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Newly diagnosed or looking for more information on HUWE1-related genetic conditions? Then you're in the right place... Understanding of the impact of changes in the HUWE1 gene is still developing and people can vary in the symptoms they experience such as developmental delays, intellectual disability and growth issues. Guided by the expertise of scientific advisors at Louie's HUWE, the charitable nonprofit for HUWE1, we keep a close watch on new developments. A summary of what we know so far is shown below. You can also find out more in the Louie's HUWE Welcome Guide for Newly Diagnosed Families.

What we know about the HUWE1 gene...

HUWE1 is a gene located on the X chromosome. It holds the chemical instructions (DNA) to create a protein called E3 ubiquitin-protein ligase. This protein is present in all cells in the human body meaning that any variations or mutations in the HUWE1 gene can have significant effects throughout the body.

You can find out more about genes, chromosomes and variants/mutations at Genetic Alliance UK.

What does HUWE1 do?

Understanding of the role of the HUWE1 gene is still developing. Research indicates it has a role in controlling the release of neurotransmitters and in the formation of neurons in the developing brain. It has also been associated with intellectual disability as well as a range of other conditions.

What is a HUWE1 gene variant?

Small changes in the DNA that make up this gene are known as 'variants' or 'mutations' and are associated with a range of features and health issues for people affected by them.  

Important note: Please note the information on this page is based on material in journal publications and has been reviewed by a UK Consultant Clinical Geneticist. This information should not be taken as medical guidance - you should always consult a medical professional for treatments and genetic counselling advice.


HUWE1 gene variants can affect both males and females. Research into the impact of changes in this gene is still developing; here's a summary based on the latest publications...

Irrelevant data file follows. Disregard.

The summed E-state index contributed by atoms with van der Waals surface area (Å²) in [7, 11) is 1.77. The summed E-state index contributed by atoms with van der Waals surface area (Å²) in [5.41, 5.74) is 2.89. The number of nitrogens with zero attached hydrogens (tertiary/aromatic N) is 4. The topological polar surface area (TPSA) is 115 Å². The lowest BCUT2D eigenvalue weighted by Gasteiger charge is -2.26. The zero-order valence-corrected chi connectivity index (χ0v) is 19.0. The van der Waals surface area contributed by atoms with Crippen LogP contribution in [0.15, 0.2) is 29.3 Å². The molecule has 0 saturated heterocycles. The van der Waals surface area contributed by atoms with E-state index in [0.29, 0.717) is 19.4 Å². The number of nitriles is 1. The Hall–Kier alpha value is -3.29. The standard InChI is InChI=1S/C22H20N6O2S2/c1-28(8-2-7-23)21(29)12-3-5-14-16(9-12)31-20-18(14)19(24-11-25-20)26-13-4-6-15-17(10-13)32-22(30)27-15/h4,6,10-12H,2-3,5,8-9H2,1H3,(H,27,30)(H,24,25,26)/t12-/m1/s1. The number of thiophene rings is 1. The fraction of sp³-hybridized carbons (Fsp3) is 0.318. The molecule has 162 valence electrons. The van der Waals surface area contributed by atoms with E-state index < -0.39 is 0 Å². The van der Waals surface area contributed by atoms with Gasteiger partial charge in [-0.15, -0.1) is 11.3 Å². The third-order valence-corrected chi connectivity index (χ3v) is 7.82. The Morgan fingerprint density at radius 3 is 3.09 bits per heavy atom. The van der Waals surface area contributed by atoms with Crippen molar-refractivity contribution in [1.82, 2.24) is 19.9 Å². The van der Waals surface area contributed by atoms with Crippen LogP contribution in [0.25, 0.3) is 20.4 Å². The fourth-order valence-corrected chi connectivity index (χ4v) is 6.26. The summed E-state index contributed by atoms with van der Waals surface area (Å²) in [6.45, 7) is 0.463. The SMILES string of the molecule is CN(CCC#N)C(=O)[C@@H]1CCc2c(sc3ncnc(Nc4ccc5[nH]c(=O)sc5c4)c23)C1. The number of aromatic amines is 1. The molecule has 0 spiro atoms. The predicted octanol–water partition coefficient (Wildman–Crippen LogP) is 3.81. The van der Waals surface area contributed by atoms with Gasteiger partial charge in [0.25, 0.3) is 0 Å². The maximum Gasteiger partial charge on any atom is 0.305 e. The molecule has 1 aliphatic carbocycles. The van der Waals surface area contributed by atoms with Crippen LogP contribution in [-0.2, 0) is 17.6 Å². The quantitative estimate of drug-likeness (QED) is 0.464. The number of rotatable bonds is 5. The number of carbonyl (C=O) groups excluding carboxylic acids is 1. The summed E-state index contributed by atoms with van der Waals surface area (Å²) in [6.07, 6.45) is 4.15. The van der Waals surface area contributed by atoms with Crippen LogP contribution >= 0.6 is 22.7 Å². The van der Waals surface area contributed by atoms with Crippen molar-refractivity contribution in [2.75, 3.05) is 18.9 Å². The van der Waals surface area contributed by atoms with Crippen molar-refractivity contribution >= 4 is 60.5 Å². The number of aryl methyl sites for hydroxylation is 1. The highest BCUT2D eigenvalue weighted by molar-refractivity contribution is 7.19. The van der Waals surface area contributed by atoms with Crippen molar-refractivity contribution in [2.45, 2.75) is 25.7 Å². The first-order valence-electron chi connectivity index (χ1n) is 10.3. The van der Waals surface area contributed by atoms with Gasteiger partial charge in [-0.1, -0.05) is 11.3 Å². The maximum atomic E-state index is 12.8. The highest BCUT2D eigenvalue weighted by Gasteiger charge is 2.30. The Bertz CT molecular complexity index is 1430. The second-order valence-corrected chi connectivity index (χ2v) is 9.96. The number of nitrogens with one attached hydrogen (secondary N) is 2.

What are the features?

People affected by HUWE1 variants can have a range of different features and health issues. The most comprehensive study to date reported the following common features:

  • Global developmental delay

  • Speech delay

  • Absence of speech (or less than five words)

  • Moderate to profound intellectual disability in many, mild intellectual disability in some

  • Short stature

  • Hypotonia (low muscle tone)

  • Small hands and feet

  • Microcephaly (small head), although some have larger heads

  • Overlapping toes

  • Epilepsy

  • Hand stereotypies (repetitive movements)

  • Autistic features

  • Walking: most walked at an average age of 2.5 years, although a small number never achieved walking

  • Facial features: broad nasal tip, long face, a short philtrum with thin upper lip and full lower lip, low set ears or posteriorly rotated ears

  • Eyes: deep set eyes, epicanthic folds (skin folds around eyes) and blepharophimosis (small eye openings/under developed eye lids), strabismus (squint), hypermetropia (longsightedness) ± astigmatism and a minority with retinopathy (damage to retina)

Other less common issues include contractures of the knees (tightening of muscles/tendons), scoliosis (curvature of spine), craniosynostosis (abnormally shaped skull), constipation and feeding difficulties.